Future of work – bleak or bright?
June 29 2016 —
Britain is often warned about threats affecting the future of the workforce. The rise of the robots. Globalisation. Immigration. Artificial intelligence. The rise of the ‘Uber economy’. But will this speculation ever become reality? And is the British workforce naïve to the inevitable change?
This was the focus of City & Guilds Group’s Skills Debate this year, which was hosted by the Lord Mayor at Mansion House. Chaired by Andrew Neil, the debate picked up on recent findings from the City & Guilds Group’s inaugural Skills Confidence 2016 report – and brought together the views of John Philpott (Director of The Jobs Economist), Sherry Coutu (Tech Entrepreneur and Founder of the Scale-Up Institute), Sahar Hashemi (Entrepreneur and Founder of Coffee Republic) and myself.
Here are three of the big trends we discussed:
1. Automation & artificial intelligence
Our Skills Confidence research showed that just 10% of people believe automation and artificial intelligence will impact their job prospects over the next decade. But according to Andy Haldane, Chief Economist at the Bank of England, some 15 million British jobs could be automated in the future.
So how big is the threat of automation and artificial intelligence? Well, as Sahar Hashemi explained, ‘There is plenty a robot can’t do.’ Most notably, empathise. Amidst the rise of the machines, people skills will become hot-property, and will be essential for employees hoping to safeguard their careers.
2. The intergenerational workforce
Britain has an ageing population. By 2022 there will be 3.7 million more people aged between 50 and State Pension age, but 700,000 fewer people aged 16-49. And people are living longer; a child born today will likely live to at least 105. This means their working lives will be close to 70 years.
However, there are currently 1.2 million people in the UK aged between 50 and State Pension aged who are unemployed. If half of these people were to move to employment, it could boost GDP up to £25 billion a year.
There are many brilliant initiatives such as Future Proof (backed by the City & Guilds Group) that support young people into work – but what about the older workforce?
We need to ensure people are prepared to work longer – and have the right skills to do so. That’s why BITC is committed to tackling this issue by encouraging businesses to develop a long-term strategic approach to recruiting and retaining older workers. The means training their whole workforce – including older workers – to ensure their skills stay relevant. Likewise businesses and education providers need to work together to help older people re-enter the workplace.
3. Middle skilled jobs & the ‘gig’ economy
Due to the advances in technology and outsourcing of jobs overseas, middle-skilled jobs have declined in recent years. John Philpott explained work is taking on an hourglass structure, split between high-skilled, problem-solving jobs at the top, and low-skilled jobs at the bottom. What’s more, jobs at both the top and the bottom of the hourglass are increasingly likely to be on fixed-term contracts – a symptom of the so-called ‘gig economy’.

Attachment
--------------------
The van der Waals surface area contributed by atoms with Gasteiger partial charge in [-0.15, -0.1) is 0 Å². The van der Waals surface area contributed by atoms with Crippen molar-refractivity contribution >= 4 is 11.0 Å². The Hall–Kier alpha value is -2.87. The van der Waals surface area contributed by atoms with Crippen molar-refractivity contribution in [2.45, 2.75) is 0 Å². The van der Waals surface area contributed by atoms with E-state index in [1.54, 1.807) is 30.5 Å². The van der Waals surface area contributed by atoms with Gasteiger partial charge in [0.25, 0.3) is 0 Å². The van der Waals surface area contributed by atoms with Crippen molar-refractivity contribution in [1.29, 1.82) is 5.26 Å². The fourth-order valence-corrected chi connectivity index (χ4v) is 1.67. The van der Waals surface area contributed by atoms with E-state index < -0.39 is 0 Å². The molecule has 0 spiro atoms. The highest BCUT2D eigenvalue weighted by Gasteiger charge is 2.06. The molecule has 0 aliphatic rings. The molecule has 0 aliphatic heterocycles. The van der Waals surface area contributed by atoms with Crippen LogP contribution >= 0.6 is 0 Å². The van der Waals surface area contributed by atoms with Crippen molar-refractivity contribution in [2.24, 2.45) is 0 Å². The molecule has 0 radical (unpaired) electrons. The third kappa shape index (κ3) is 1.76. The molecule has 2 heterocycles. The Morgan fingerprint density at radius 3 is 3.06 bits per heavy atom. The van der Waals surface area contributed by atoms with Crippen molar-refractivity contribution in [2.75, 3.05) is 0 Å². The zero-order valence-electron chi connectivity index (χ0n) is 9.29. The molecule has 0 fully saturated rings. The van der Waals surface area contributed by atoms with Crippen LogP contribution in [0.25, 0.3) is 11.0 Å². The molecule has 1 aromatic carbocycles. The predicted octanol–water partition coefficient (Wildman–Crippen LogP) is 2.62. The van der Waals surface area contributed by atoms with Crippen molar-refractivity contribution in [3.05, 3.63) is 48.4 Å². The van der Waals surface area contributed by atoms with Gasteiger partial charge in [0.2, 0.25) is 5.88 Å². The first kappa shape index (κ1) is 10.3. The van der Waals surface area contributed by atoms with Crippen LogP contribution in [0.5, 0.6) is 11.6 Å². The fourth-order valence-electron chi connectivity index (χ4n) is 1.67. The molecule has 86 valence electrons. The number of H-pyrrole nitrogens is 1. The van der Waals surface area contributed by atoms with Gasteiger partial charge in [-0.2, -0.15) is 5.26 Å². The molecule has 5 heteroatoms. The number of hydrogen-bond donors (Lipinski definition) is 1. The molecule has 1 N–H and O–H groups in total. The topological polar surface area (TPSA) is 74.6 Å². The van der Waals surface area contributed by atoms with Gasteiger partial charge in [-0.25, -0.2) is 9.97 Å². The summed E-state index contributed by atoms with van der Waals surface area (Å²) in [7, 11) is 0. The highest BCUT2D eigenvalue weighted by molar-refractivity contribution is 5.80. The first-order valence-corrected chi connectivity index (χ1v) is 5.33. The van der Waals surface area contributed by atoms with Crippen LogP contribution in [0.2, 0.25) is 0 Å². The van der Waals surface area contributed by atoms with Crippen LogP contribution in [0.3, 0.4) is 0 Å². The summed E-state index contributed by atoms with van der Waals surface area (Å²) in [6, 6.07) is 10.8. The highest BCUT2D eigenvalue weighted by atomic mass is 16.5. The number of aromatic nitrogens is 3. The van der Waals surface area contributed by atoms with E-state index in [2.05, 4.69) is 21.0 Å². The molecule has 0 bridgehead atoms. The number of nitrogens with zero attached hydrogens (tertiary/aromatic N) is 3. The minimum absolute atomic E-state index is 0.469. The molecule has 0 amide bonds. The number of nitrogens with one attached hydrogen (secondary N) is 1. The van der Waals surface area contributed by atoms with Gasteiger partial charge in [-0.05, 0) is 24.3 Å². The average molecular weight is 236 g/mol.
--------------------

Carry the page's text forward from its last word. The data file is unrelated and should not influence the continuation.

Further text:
Those who embrace the gig economy model may have less job security, but more flexibility in their working lives. Likewise for employers, hiring more people this way creates new challenges – for them, and their permanent staff.
Preparing for the new world
The world is changing. We can’t deny that brings both opportunities and challenges. At the end of the debate, Sherry Coutu said, the ‘future is bright’ and I was inclined to agree as long as individuals and businesses prioritised investing in developing their skills. But keep in mind this was before the results of the referendum – which has introduced a whole new level of uncertainty to what the future economy looks like in the UK.
If anything, the decision to leave the EU has only added urgency to the need to prioritise skills development as the way British business can access skilled workers will change. My concern is that our recent research found that most British workers (92%) were confident in their skills for the future, while 75% are confident their jobs will exist in ten years’ time.
This complacency is dangerous as it means we could find ourselves unprepared to rise to the challenges, and opportunities, the future will bring. Businesses must plan ahead and invest in the right training initiatives to support their employees to develop their skills for the future.This means acknowledging the changing landscape. Adapting to an ageing and multigenerational working population. Embracing the evolution of technology.
The responsibility lies with both employers and employees. Employers must be aware of the trends that could impact their workforce, inform their workforce, and provide the right training to ensure employees are ready for change. And employees must invest their time in developing their skills. If they don’t, they will struggle to survive in the future world of work and, worse, Britain will struggle to compete in the increasingly global economy.